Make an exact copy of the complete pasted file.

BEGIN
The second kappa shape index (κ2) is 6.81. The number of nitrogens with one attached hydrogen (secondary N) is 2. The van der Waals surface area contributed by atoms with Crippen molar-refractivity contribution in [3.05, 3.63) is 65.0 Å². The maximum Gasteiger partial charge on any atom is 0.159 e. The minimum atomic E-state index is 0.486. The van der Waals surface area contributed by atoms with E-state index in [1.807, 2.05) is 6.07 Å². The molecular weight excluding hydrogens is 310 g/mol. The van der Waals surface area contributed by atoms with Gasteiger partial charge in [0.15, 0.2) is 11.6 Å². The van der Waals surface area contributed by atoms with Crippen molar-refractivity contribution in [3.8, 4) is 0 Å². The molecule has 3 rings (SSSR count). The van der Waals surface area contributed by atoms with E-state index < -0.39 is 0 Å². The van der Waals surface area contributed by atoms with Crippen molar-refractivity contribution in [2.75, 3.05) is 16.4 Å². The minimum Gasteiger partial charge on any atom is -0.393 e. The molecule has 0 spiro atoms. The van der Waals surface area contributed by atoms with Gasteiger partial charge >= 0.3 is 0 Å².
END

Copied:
The second kappa shape index (κ2) is 6.81. The number of nitrogens with one attached hydrogen (secondary N) is 2. The van der Waals surface area contributed by atoms with Crippen molar-refractivity contribution in [3.05, 3.63) is 65.0 Å². The maximum Gasteiger partial charge on any atom is 0.159 e. The minimum atomic E-state index is 0.486. The van der Waals surface area contributed by atoms with E-state index in [1.807, 2.05) is 6.07 Å². The molecular weight excluding hydrogens is 310 g/mol. The van der Waals surface area contributed by atoms with Gasteiger partial charge in [0.15, 0.2) is 11.6 Å². The van der Waals surface area contributed by atoms with Crippen molar-refractivity contribution in [3.8, 4) is 0 Å². The molecule has 3 rings (SSSR count). The van der Waals surface area contributed by atoms with E-state index < -0.39 is 0 Å². The van der Waals surface area contributed by atoms with Crippen molar-refractivity contribution in [2.75, 3.05) is 16.4 Å². The minimum Gasteiger partial charge on any atom is -0.393 e. The molecule has 0 spiro atoms. The van der Waals surface area contributed by atoms with Gasteiger partial charge >= 0.3 is 0 Å².